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The Welfare Effects of Supply-Side Regulations in Medicare Part D

Author

Listed:
  • Francesco Decarolis
  • Maria Polyakova
  • Stephen P. Ryan

Abstract

The efficiency of publicly-subsidized, privately-provisioned social insurance programs depends on the interaction between insurer behavior and public subsidies. We study this interaction within Medicare Part D Prescription Drug Plan (PDP) markets. Using a structural model of supply and demand, we find: consumers purchase too few and too socially-costly PDP plans; insurers price near marginal cost; the primary driver of welfare is the opportunity cost of government spending on other Medicare programs; and the current subsidization policy achieves a level of total welfare close to that obtained under an optimal in-kind subsidy, but is far from the social planner's first-best solution.

Suggested Citation

  • Francesco Decarolis & Maria Polyakova & Stephen P. Ryan, 2015. "The Welfare Effects of Supply-Side Regulations in Medicare Part D," NBER Working Papers 21298, National Bureau of Economic Research, Inc.
  • Handle: RePEc:nbr:nberwo:21298
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    References listed on IDEAS

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    Citations

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    Cited by:

    1. Daniel W. Sacks & Khoa Vu & Tsan-Yao Huang & Pinar Karaca-Mandic, 2017. "The Effect of the Risk Corridors Program on Marketplace Premiums and Participation," NBER Working Papers 24129, National Bureau of Economic Research, Inc.
    2. Kate Ho & Joseph Hogan & Fiona Scott Morton, 2017. "The impact of consumer inattention on insurer pricing in the Medicare Part D program," RAND Journal of Economics, RAND Corporation, vol. 48(4), pages 877-905, December.
    3. Amanda Starc & Robert J. Town, 2015. "Externalities and Benefit Design in Health Insurance," NBER Working Papers 21783, National Bureau of Economic Research, Inc.
    4. Maria Polyakova, 2016. "Regulation of Insurance with Adverse Selection and Switching Costs: Evidence from Medicare Part D," American Economic Journal: Applied Economics, American Economic Association, vol. 8(3), pages 165-195, July.
    5. Liran Einav & Amy Finkelstein & Maria Polyakova, 2016. "Private Provision of Social Insurance: Drug-specific Price Elasticities and Cost Sharing in Medicare Part D," NBER Working Papers 22277, National Bureau of Economic Research, Inc.
    6. repec:eee:hapoch:v1_237 is not listed on IDEAS
    7. Bernard Salanié, 2017. "Equilibrium in Insurance Markets: An Empiricist’s View," The Geneva Papers on Risk and Insurance Theory, Springer;International Association for the Study of Insurance Economics (The Geneva Association), vol. 42(1), pages 1-14, March.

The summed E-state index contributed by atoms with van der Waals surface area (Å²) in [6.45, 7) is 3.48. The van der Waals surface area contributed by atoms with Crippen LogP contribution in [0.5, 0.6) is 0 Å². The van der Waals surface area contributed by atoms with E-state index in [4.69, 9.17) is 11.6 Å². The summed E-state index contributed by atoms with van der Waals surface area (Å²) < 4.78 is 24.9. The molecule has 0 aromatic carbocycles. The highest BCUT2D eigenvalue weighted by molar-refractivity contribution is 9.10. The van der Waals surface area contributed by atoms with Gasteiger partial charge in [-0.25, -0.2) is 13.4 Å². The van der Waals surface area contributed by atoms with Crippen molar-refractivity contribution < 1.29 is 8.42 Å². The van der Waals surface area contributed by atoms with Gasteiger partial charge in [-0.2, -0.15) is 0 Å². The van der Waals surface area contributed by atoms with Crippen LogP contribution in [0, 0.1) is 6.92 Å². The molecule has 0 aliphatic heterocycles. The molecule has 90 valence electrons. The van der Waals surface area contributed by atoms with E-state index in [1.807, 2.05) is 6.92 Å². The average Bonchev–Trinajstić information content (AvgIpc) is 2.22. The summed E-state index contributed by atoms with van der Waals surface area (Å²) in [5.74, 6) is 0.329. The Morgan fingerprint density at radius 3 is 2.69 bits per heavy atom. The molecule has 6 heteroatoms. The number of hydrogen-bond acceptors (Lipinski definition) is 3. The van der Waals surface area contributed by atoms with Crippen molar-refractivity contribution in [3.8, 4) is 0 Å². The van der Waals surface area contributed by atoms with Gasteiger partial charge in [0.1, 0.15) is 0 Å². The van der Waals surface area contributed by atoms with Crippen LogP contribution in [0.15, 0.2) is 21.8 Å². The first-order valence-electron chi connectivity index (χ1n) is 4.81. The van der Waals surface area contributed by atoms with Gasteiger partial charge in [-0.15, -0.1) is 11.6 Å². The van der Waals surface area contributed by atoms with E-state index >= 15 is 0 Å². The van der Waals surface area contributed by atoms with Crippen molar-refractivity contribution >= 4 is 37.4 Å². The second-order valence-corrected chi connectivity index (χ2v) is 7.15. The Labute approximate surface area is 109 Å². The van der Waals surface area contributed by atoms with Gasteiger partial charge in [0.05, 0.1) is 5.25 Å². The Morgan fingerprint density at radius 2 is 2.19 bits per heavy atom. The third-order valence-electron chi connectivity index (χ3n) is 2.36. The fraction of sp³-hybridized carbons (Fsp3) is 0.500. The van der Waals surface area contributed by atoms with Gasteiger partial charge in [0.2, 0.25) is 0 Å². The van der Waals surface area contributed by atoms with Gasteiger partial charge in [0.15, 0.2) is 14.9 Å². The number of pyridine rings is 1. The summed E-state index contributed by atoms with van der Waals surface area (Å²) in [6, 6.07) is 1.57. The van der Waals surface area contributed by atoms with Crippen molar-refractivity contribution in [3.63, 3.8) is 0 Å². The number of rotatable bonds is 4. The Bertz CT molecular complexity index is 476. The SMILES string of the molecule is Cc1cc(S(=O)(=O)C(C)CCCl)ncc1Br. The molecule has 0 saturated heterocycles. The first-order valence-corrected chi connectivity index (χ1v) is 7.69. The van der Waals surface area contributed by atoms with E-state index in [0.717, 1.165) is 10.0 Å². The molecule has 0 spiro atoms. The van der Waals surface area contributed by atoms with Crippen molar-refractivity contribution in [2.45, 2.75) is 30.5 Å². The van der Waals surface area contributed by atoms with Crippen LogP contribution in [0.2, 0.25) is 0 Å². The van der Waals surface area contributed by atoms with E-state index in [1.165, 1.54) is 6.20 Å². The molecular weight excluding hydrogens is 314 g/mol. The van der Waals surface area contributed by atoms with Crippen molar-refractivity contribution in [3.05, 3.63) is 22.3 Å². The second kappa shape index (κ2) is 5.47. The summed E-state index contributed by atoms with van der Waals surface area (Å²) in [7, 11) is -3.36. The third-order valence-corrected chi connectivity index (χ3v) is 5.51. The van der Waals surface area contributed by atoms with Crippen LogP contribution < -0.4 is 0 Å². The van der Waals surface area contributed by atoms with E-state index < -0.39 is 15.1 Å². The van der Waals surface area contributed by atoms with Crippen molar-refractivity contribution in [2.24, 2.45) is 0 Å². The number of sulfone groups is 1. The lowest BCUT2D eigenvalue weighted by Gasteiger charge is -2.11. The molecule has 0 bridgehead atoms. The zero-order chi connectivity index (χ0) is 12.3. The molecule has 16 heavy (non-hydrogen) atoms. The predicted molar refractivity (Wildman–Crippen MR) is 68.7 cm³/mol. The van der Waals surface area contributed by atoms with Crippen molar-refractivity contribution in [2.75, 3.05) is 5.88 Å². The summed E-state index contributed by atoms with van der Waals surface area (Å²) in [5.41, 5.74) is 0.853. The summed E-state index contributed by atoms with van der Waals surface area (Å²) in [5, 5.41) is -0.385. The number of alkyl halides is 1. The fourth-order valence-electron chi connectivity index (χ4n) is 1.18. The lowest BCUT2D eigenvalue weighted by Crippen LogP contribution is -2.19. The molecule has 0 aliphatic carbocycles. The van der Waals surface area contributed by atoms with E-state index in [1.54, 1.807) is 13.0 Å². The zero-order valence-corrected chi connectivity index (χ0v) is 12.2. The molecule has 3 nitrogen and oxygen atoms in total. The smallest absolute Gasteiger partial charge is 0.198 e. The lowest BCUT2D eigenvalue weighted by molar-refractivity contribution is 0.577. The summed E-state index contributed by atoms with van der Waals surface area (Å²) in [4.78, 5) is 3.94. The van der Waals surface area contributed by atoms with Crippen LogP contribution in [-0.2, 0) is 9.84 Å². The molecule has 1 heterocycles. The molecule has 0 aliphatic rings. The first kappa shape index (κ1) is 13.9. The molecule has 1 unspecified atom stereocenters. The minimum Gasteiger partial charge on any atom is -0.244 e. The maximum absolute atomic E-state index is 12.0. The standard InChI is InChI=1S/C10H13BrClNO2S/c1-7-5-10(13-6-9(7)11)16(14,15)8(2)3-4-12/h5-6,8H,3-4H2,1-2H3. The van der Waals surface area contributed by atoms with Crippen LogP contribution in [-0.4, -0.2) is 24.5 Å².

8. Sonia Jaffe & Mark Shepard, 2017. "Price-Linked Subsidies and Health Insurance Markups," Working Papers 2017-084, Human Capital and Economic Opportunity Working Group.
    9. Sonia P. Jaffe & Mark Shepard, 2017. "Price-Linked Subsidies and Imperfect Competition in Health Insurance," NBER Working Papers 23104, National Bureau of Economic Research, Inc.
    10. Jonathan D. Ketcham & Nicolai V. Kuminoff & Christopher A. Powers, 2016. "Estimating the Heterogeneous Welfare Effects of Choice Architecture: An Application to the Medicare Prescription Drug Insurance Market," NBER Working Papers 22732, National Bureau of Economic Research, Inc.
    11. repec:eee:ecolet:v:159:y:2017:i:c:p:69-73 is not listed on IDEAS
    12. Florian Heiss & Daniel McFadden & Joachim Winter & Amelie Wuppermann & Bo Zhou, 2016. "Inattention and Switching Costs as Sources of Inertia in Medicare Part D," NBER Working Papers 22765, National Bureau of Economic Research, Inc.
    13. Aizawa, Naoki & Kim, You Suk, 2015. "Advertising and Risk Selection in Health Insurance Markets," Finance and Economics Discussion Series 2015-101, Board of Governors of the Federal Reserve System (U.S.).
    14. Woodard, Joshua, 2016. "Estimation of Insurance Deductible Demand under Endogenous Premium Rates," 2016 Annual Meeting, July 31-August 2, 2016, Boston, Massachusetts 236151, Agricultural and Applied Economics Association.
    15. Fang, H., 2016. "Insurance Markets for the Elderly," Handbook of the Economics of Population Aging, Elsevier.

    More about this item

    JEL classification:

    • H2 - Public Economics - - Taxation, Subsidies, and Revenue
    • H4 - Public Economics - - Publicly Provided Goods
    • I11 - Health, Education, and Welfare - - Health - - - Analysis of Health Care Markets
    • I18 - Health, Education, and Welfare - - Health - - - Government Policy; Regulation; Public Health
    • L1 - Industrial Organization - - Market Structure, Firm Strategy, and Market Performance
    • L2 - Industrial Organization - - Firm Objectives, Organization, and Behavior

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